Islamic Unification in Theory & Practice
July 21, 11:16 AM · Jonathan van Belle - Oakland Atheism Examiner
On Islam: a political theology by a political genius—for the self-righteous adventurer. Total obedience, & its suicidal corollary, ultimately means: ask nothing, argue nothing, change nothing—in this manner, it does not consider attempts at justifying itself important, practical, or commendable: Allah, the highest, lowest & furthest logical principle, is unattainably profound: live with it, die with it.
There is a sort of Islamic transubstantiation: when you undertake Islam, your body is surrendered to Allah: Allah is one with you—his will is your will. In a sense, to die for Allah is to die for yourself: it is your reborn will to die, your choice, your divine regard. Master & slave are united in rebellion against other masters, other slaves, other rebellions. Allah provides the uninspired with a noble, imitative quest: make the will of others your will, as your will is Allah’s—that is, as your power found deep unification with itself, so the power of others must find unification in your power, a.k.a. Allah’s power. All must be one under one will, one power, one logic. I would not say that it is necessarily malicious, or even self-satisfying, for one to embark on this global unification, or to possess a unifying sentiment. Perhaps a better description of the core process is “delusional.” The enthusiasm of unifying others through the divinity of your ego is basically childlike; so the delusion here is residual: it required an alter ego, an Allah, to reanimate the wish, & render it exciting.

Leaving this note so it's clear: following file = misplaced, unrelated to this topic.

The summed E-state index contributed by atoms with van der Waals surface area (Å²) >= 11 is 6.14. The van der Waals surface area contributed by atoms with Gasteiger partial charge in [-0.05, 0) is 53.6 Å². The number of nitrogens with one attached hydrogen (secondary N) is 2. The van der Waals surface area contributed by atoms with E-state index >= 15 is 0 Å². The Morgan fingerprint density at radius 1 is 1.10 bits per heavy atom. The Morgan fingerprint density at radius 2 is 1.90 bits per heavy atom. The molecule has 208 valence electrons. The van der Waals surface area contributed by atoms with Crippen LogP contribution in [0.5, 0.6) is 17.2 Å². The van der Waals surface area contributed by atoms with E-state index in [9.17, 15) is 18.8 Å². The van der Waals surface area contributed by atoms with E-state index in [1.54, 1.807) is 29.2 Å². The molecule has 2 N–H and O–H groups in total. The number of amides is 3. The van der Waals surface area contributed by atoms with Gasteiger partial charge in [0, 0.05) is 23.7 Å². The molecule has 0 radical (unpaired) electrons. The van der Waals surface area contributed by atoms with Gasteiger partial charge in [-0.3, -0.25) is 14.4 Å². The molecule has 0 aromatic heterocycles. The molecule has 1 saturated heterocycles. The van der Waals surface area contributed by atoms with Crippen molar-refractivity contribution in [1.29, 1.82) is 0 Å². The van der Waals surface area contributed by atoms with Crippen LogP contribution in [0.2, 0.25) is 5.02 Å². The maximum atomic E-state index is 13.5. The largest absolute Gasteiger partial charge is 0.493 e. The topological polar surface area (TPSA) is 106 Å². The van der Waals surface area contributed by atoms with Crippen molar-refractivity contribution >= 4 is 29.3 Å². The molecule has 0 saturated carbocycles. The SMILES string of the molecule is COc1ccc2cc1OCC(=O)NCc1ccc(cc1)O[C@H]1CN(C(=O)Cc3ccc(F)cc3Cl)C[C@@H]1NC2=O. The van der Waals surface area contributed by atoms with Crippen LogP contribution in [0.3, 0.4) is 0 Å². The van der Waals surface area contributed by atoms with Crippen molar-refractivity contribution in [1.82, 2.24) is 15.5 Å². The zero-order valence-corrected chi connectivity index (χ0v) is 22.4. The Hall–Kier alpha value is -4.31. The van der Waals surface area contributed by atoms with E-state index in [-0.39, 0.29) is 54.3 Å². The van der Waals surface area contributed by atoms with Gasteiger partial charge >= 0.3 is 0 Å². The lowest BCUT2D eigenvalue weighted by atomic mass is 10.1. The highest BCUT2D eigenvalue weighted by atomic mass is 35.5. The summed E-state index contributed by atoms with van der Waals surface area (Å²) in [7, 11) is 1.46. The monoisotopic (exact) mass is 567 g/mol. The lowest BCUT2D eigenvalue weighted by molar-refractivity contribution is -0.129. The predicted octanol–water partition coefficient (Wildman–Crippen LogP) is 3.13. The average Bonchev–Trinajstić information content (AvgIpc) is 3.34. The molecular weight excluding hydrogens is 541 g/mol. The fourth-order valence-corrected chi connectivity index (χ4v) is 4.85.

Now, combine these two active principles: fear of dissimilarity of will & disinterest in self-justification. This, I believe, is where any maliciousness occurs: once those unwilling to unify confront an enthusiastic Islamic unifier, the unifier feels deeply disturbed, deeply unsettled—there is a misalignment of things, but it seems futile to analyze this internal misalignment (as analysis is an infidelity to his supra-rational willpower). Instead of the futility of self-reflection, there is an externalization of the unifier’s distress in the person of the non-Muslim. Since, as I claimed, the operating delusion is childlike, it seems to follow that childlike behaviors would manifest in relation to the delusion—in this case, it is general hostility at the non-Muslim (from one non-Muslim to all non-Muslims: the induction is emotionally necessary). The non-Muslim is the contrary to a universe perfectly synchronized with the Islamic unifier’s sense of eternal & ineffable significance; the non-Muslim ruptures the unifier’s solipsism. The unifier’s degree of hostility for the non-unifier is positively proportional to the degree of self-empowerment the unifier feels in his experience, his projection, his conviction that his will is identical, through surrender, with the universal will.